Diagnosis: Yes, another one who uses his celebrity status to make the world a worse place through endorsing pseudoscience, conspiracy theories and denialism. His status seems to have taken a hit recently, for different reasons, and he should, indeed, be shunned.

Monday, December 6, 2021

#2500: Al Baldasaro

The New Hampshire House of Representatives is internationally famous for its contingent of deranged loons and conspiracy theorists, and none of them is less hinged than Alfred P. Baldasaro, who has been elected to represent District 5 in Rockingham County (including Auburn and Londonderry) seven times. You can get a fair overview of the Auburn and Londonderry electorate from the documentary Wrong Turn.


As a conspiracy theorist, Baldasaro has for instance warned his colleagues that the United Nations sustainability initiative known as Agenda 21 is being used to ban fishing in New Hampshire. Tapping into the relatively widespread (it has long been one of the John Birch Society’s main schticks) and utterly ridiculous wingnut Agenda 21 conspiracy theory, Baldasaro elaborated: “If you take a look at other areas, what’s going on around the country under Agenda 21, this isn’t get –  ... the nose is already under the tent.” The agenda is non-binding for the countries that have ratified it; the US has not ratified it and it is not law in the US, and it would not have banned fishing if it were. The New Hampshire House nevertheless voted for an Agenda 21 ban in 2012.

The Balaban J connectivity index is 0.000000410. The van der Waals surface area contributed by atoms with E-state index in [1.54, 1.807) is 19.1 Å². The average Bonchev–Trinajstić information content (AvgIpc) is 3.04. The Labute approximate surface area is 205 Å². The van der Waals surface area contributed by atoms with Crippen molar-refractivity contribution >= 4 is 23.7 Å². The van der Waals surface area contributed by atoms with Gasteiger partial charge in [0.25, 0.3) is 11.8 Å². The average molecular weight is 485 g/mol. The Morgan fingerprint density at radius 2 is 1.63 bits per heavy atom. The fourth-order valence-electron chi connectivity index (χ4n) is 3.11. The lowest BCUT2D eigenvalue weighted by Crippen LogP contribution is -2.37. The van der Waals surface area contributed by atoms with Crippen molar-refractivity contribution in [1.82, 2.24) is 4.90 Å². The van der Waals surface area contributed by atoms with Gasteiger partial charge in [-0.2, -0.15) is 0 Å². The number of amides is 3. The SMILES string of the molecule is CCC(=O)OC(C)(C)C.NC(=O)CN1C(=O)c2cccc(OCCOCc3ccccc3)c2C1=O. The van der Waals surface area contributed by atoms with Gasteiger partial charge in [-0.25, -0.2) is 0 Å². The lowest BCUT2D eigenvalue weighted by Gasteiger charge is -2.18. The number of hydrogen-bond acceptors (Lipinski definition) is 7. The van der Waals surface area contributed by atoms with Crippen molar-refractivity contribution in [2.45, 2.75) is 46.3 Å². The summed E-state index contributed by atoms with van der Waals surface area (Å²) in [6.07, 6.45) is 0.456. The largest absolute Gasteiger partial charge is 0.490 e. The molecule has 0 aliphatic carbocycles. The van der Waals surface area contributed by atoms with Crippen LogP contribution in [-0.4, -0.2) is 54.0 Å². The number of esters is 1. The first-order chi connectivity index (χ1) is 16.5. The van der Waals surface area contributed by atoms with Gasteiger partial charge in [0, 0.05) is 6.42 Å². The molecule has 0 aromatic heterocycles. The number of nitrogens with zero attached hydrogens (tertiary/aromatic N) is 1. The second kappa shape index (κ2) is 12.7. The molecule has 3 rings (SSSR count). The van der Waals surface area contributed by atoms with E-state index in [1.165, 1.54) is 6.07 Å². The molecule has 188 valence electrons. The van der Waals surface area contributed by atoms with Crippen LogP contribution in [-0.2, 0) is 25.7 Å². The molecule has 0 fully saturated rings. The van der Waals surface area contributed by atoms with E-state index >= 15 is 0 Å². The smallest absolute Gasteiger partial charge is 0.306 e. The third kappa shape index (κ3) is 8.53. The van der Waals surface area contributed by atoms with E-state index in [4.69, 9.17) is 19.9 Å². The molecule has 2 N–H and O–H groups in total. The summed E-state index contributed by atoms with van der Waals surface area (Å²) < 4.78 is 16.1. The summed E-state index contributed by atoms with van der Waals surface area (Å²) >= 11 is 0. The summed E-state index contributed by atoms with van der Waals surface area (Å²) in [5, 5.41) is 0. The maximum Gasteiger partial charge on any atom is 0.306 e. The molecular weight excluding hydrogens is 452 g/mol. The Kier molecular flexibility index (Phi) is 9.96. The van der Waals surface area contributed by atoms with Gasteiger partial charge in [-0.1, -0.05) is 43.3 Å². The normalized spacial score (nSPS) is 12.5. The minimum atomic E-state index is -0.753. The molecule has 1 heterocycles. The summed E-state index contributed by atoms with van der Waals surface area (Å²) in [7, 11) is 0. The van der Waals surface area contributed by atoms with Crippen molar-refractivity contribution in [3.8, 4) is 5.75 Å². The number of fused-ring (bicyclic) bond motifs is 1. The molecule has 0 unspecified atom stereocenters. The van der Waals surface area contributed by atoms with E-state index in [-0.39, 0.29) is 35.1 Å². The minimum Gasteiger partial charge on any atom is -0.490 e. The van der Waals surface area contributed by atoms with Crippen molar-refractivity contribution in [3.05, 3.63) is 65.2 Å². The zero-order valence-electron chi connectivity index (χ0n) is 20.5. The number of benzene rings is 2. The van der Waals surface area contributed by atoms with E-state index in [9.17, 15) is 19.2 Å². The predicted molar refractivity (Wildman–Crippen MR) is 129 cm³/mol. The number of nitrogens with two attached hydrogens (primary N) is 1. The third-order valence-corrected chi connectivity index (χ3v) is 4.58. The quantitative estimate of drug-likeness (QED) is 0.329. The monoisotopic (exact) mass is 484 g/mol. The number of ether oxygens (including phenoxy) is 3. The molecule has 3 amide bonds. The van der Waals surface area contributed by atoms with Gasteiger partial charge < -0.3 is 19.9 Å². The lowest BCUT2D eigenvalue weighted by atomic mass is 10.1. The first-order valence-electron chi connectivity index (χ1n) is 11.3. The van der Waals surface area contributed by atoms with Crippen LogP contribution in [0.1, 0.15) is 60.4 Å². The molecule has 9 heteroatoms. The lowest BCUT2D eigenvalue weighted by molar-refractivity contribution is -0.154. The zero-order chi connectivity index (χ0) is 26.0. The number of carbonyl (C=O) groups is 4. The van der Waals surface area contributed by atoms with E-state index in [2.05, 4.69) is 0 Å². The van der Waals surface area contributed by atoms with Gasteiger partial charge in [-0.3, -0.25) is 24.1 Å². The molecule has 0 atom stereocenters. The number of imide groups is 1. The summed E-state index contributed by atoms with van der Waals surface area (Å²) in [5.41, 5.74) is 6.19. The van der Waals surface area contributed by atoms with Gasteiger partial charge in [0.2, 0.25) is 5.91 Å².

In 2012 Baldasaro also joined a complaint filed by birther queen Orly Taitz to keep then-president Obama off the ballot for the 2012 presidential primary. One might wonder whether Baldasaro was a birther himself, but joining an effort to keep candidates for a democratic election off ballot for reasons you know to be false isn’t much less looney. (He probably does think it's true, though.) In addition to Baldasaro, the effort was joined by eight other New Hampshire GOP lawmakers (covered here).


The next year, Baldasaro, with state representatives Stella Tremblay and Lars Christiansen, introduced HB 638, which required the state to recognize a mythical 13th Amendment amendment to the Constitution that was allegedly ratified in 1819 but kept secret by the federal government under pressure from rich bankers. The idea of the 13th Amendment is familiar from sovereign citizen conspiracy theories and pseudolaw practitioners: the amendment was designed to prevent people with “titles of nobility” from holding public office, and, according to conspiracy theorists that supposedly means that lawyers, through the use of the title esquire, are barred, too, and that all members of Congress – being apparently technically lawyers, according to these people – are prevented from passing laws. Yes, this is Al Baldasaro.